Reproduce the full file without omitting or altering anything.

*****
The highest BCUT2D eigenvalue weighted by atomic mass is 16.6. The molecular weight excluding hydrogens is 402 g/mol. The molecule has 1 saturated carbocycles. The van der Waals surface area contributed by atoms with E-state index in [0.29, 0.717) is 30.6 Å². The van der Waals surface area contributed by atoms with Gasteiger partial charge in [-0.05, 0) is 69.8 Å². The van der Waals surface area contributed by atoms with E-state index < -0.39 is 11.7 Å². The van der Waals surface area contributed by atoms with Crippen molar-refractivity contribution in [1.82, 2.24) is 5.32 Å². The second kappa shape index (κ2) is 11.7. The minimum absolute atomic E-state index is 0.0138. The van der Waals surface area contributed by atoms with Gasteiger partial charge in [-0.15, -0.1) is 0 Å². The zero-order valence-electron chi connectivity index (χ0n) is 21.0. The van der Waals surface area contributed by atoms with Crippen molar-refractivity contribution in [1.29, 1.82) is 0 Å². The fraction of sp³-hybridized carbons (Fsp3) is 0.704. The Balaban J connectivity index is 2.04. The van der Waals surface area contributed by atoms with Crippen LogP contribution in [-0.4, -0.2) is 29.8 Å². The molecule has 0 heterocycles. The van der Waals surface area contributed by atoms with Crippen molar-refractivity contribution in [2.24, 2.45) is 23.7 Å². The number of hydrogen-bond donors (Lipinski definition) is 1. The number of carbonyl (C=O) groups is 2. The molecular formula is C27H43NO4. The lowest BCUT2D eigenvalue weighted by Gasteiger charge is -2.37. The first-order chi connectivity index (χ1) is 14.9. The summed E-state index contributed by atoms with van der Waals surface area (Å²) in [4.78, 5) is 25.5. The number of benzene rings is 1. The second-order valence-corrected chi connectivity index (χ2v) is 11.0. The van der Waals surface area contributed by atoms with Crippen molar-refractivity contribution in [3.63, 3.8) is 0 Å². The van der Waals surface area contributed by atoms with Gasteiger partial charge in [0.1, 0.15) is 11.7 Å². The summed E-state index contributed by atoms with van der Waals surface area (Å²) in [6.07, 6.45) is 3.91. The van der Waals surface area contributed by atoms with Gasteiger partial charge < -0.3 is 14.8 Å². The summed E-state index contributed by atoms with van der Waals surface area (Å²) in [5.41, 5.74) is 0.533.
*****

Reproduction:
The highest BCUT2D eigenvalue weighted by atomic mass is 16.6. The molecular weight excluding hydrogens is 402 g/mol. The molecule has 1 saturated carbocycles. The van der Waals surface area contributed by atoms with E-state index in [0.29, 0.717) is 30.6 Å². The van der Waals surface area contributed by atoms with Gasteiger partial charge in [-0.05, 0) is 69.8 Å². The van der Waals surface area contributed by atoms with E-state index < -0.39 is 11.7 Å². The van der Waals surface area contributed by atoms with Crippen molar-refractivity contribution in [1.82, 2.24) is 5.32 Å². The second kappa shape index (κ2) is 11.7. The minimum absolute atomic E-state index is 0.0138. The van der Waals surface area contributed by atoms with Gasteiger partial charge in [-0.15, -0.1) is 0 Å². The zero-order valence-electron chi connectivity index (χ0n) is 21.0. The van der Waals surface area contributed by atoms with Crippen molar-refractivity contribution in [1.29, 1.82) is 0 Å². The fraction of sp³-hybridized carbons (Fsp3) is 0.704. The Balaban J connectivity index is 2.04. The van der Waals surface area contributed by atoms with Crippen LogP contribution in [-0.4, -0.2) is 29.8 Å². The molecule has 0 heterocycles. The van der Waals surface area contributed by atoms with Crippen molar-refractivity contribution in [2.24, 2.45) is 23.7 Å². The number of hydrogen-bond donors (Lipinski definition) is 1. The number of carbonyl (C=O) groups is 2. The molecular formula is C27H43NO4. The lowest BCUT2D eigenvalue weighted by Gasteiger charge is -2.37. The first-order chi connectivity index (χ1) is 14.9. The summed E-state index contributed by atoms with van der Waals surface area (Å²) in [4.78, 5) is 25.5. The number of benzene rings is 1. The second-order valence-corrected chi connectivity index (χ2v) is 11.0. The van der Waals surface area contributed by atoms with Crippen molar-refractivity contribution in [3.63, 3.8) is 0 Å². The van der Waals surface area contributed by atoms with Gasteiger partial charge in [0.1, 0.15) is 11.7 Å². The summed E-state index contributed by atoms with van der Waals surface area (Å²) in [6.07, 6.45) is 3.91. The van der Waals surface area contributed by atoms with Gasteiger partial charge < -0.3 is 14.8 Å². The summed E-state index contributed by atoms with van der Waals surface area (Å²) in [5.41, 5.74) is 0.533.